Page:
Speaking of the lazy, much of the boredom found in Ted 2 revolves around the courtroom scenes (never a good idea for a comedy) where we are privy to some of the most amateurish lawyer antics to ever be committed to the screen. Neither side ever makes a decent enough case with the prosecution, played by the excellent John Slattery (here looking half asleep) making an obvious observation about Ted which delivers a serious blow to their defense or Ted trying to win over the judge by singing a soul ballad. None of that is funny nor is it smartly written. What sort of lawyer passes up the opportunity to cross examine the accused on the stand?

The other two slightly minor stories running parallel with Ted's civil case are the poorly executed bits involving John's attempts to grow up (again) and find a girlfriend (of which he seems to have only divorced the Kunis character simply to give him something to do here) and a really hackneyed partial rehash of the kidnapping storyline from the first film. Once again we have Giovanni Ribisi, reprising his role as the creep from the first film, and a tacked subplot involving the toy manufacturing company Hasbro. While the John plot at least benefits from the introduction of a fresh new face in the lovely Amanda Seyfried, the Hasbro plot (which is linked to the courtroom drama) falls completely flat and goes absolutely nowhere.

Now, perhaps if the movie were funny all these nitpicks about story wouldn't matter so much, however that isn't the case. As sterile as all the courtroom shenanigans are, as cringeworthy as the slapped on romantic stuff with John is and as yawn inducing as the Hasbro angle is, nothing is as big a let down as just how un-funny Ted 2 is overall. It's not for a lack of trying either, as there are a string of gags all throughout the film that MacFarlane clearly seems to think are pure comedic gold, but alas they are nothing more than a series of ill-conceived jokes that just lay there limp waiting for you to react which most sadly don't illicit much more than a smirk if you are lucky.

As with MacFarlane's trademarked Family Guy formula, most of the film's humor is derived from a number of standalone scenes that, while partially related to the story at hand, are mostly just an excuse to set up a joke. Some examples of how lazy and poorly implemented they are involve the film's many surprise celebrity cameos, the most devoid any semblance of humor is a sequence between Ted and Liam Neeson (playing a weird hybrid of himself and his Taken persona) at the grocery store where Neeson proceeds to inquire whether or not Trix cereal really is just for kids. Watching the scene playout is much the same as watching someone strangle themselves to death where your thoughts wonder from why is this happening to please make it stop.

That is only a small symptom of a much larger problem though as nothing that MacFarlane attempts to do here seems particularly inspired either. Take for instance a number of movie homages that range from The Breakfast Club to Planes, Trains and Automobiles, none of which work as an actual homage since the film is more recreating a scene instead of evoking nostalgia based on them. The only one that strikes a chord is the use of the Jurassic Park theme as it is the only time MacFarlane lets our own nostalgia help us recall the moment from the film and place it in the moment he is using it in. Sadly that is the only time any of the many movie homages works at all and even that one is sabotaged slightly by a cornball piece of dialog at the end of the scene from Contact.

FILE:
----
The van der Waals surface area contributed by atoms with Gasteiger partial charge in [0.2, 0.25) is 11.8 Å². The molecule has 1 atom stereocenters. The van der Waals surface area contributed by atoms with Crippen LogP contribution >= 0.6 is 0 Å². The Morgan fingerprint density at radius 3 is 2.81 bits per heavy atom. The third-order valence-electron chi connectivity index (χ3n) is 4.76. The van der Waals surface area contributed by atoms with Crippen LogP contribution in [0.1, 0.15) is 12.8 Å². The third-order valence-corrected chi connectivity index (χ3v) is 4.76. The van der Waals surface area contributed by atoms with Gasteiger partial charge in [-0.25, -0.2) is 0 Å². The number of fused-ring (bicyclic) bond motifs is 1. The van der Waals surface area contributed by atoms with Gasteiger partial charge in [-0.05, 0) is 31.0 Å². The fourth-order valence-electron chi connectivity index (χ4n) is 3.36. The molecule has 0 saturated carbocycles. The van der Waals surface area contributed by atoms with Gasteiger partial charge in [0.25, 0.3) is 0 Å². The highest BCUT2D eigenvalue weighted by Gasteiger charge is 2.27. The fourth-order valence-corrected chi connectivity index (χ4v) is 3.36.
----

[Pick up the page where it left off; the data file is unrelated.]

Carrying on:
Now in all fairness, I did laugh a number of times during Ted 2 but they were few and far between. The scene with Ted and John going to steal Tom Brady's sperm to father Ted's baby was moderately amusing. As was everything that took place at the New York Comic-Con during the finale where a brawl breaks out and we get to see the likes of Doc Brown and Marty McFly beating the crap out of one another and the chick from the Fifth Element flipping through all the mayhem. That stuff was fun and filled with all kinds of geekry, but by far the biggest laughs and probably the biggest in-joke of the film comes from the pairing of Patrick Warburton and Michael Dorn who dress up as The Tick and Worf (which if you don't get why that is funny now it won't much matter to you when it happens in the film either) and go around the convention picking on all the nerds.

If the film had more of that sort of clever writing and new ideas then Ted 2 may have turned out better. Perhaps if the film had kept Ted and John from falling from grace and dealt with a story that had some weight to it, such as the idea of how Ted may not deserve to be given the rights as other humans and maybe explore how Ted would fit better into society (an idea the film itself ponders at one point) and focused primarily on it instead of scenes comprised of spilling an entire rack of rejected semen all over Mark Wahlberg (again, was that really supposed to be funny?), then there could have been some real potential here. As it stands though, Ted 2 has now joined the sad ranks of a long list of sequels that had no idea what made the original so special and will eventually be relegated to a future bonus feature when the Ted: Ultimate Edition Blu-ray hits.

Any number of awkward or failed gags like the running joke about always finding black c**ks on the internet or even jokes with no follow through such as setting Ted and John up as Law & Order fans and doing absolutely nothing with it when they find themselves in court can be easily overlooked if the core of the film had something worthy to explore. If the journey we take with them was either fun or interesting then a lot of these issues can be forgiven, but Ted 2 is such a disjointed mess that it doesn't know what it wants to be from moment to moment resulting in an experience akin to watching a toddler run aimlessly around a playground from playset to playset never once giving thought to what came before or what comes after.


Ted 2 doesn't work as a comedy, doesn't work as a courtroom drama and it certainly doesn't work as a sequel to the much more appealing first film. Between this and A Million Ways to Die in the West Seth MacFarlane is quickly loosing all the good will he attained when he first introduced the world to the very first foulmouthed, drug addicted teddy bear. Whatever magic he conjured up to make that film work as well as it did he needs to regain quick otherwise he may be stuck just being a family guy for the rest of his career.